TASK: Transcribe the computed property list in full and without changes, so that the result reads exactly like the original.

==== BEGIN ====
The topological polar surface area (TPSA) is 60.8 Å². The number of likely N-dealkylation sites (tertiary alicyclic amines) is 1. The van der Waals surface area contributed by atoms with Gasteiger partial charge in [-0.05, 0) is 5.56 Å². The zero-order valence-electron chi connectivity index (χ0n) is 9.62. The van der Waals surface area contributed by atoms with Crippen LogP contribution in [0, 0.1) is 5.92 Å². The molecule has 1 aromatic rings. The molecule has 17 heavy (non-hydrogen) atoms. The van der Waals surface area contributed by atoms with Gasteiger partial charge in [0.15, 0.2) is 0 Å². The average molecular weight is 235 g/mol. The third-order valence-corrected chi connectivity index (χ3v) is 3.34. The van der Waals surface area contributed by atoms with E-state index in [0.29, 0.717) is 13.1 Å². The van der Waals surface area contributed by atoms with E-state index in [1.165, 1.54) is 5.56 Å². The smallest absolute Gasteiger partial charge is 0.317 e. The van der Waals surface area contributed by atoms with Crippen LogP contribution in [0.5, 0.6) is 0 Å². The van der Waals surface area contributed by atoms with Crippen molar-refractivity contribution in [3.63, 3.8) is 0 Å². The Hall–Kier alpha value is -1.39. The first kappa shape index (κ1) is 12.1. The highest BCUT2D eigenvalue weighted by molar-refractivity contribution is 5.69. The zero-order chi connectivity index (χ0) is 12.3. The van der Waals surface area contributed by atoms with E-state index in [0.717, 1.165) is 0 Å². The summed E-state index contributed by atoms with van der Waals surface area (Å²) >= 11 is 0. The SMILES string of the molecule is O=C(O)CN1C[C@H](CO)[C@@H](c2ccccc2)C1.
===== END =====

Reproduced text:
The topological polar surface area (TPSA) is 60.8 Å². The number of likely N-dealkylation sites (tertiary alicyclic amines) is 1. The van der Waals surface area contributed by atoms with Gasteiger partial charge in [-0.05, 0) is 5.56 Å². The zero-order valence-electron chi connectivity index (χ0n) is 9.62. The van der Waals surface area contributed by atoms with Crippen LogP contribution in [0, 0.1) is 5.92 Å². The molecule has 1 aromatic rings. The molecule has 17 heavy (non-hydrogen) atoms. The van der Waals surface area contributed by atoms with Gasteiger partial charge in [0.15, 0.2) is 0 Å². The average molecular weight is 235 g/mol. The third-order valence-corrected chi connectivity index (χ3v) is 3.34. The van der Waals surface area contributed by atoms with E-state index in [0.29, 0.717) is 13.1 Å². The van der Waals surface area contributed by atoms with E-state index in [1.165, 1.54) is 5.56 Å². The smallest absolute Gasteiger partial charge is 0.317 e. The van der Waals surface area contributed by atoms with Crippen LogP contribution in [0.5, 0.6) is 0 Å². The van der Waals surface area contributed by atoms with Crippen molar-refractivity contribution in [3.63, 3.8) is 0 Å². The Hall–Kier alpha value is -1.39. The first kappa shape index (κ1) is 12.1. The highest BCUT2D eigenvalue weighted by molar-refractivity contribution is 5.69. The zero-order chi connectivity index (χ0) is 12.3. The van der Waals surface area contributed by atoms with E-state index in [0.717, 1.165) is 0 Å². The summed E-state index contributed by atoms with van der Waals surface area (Å²) >= 11 is 0. The SMILES string of the molecule is O=C(O)CN1C[C@H](CO)[C@@H](c2ccccc2)C1.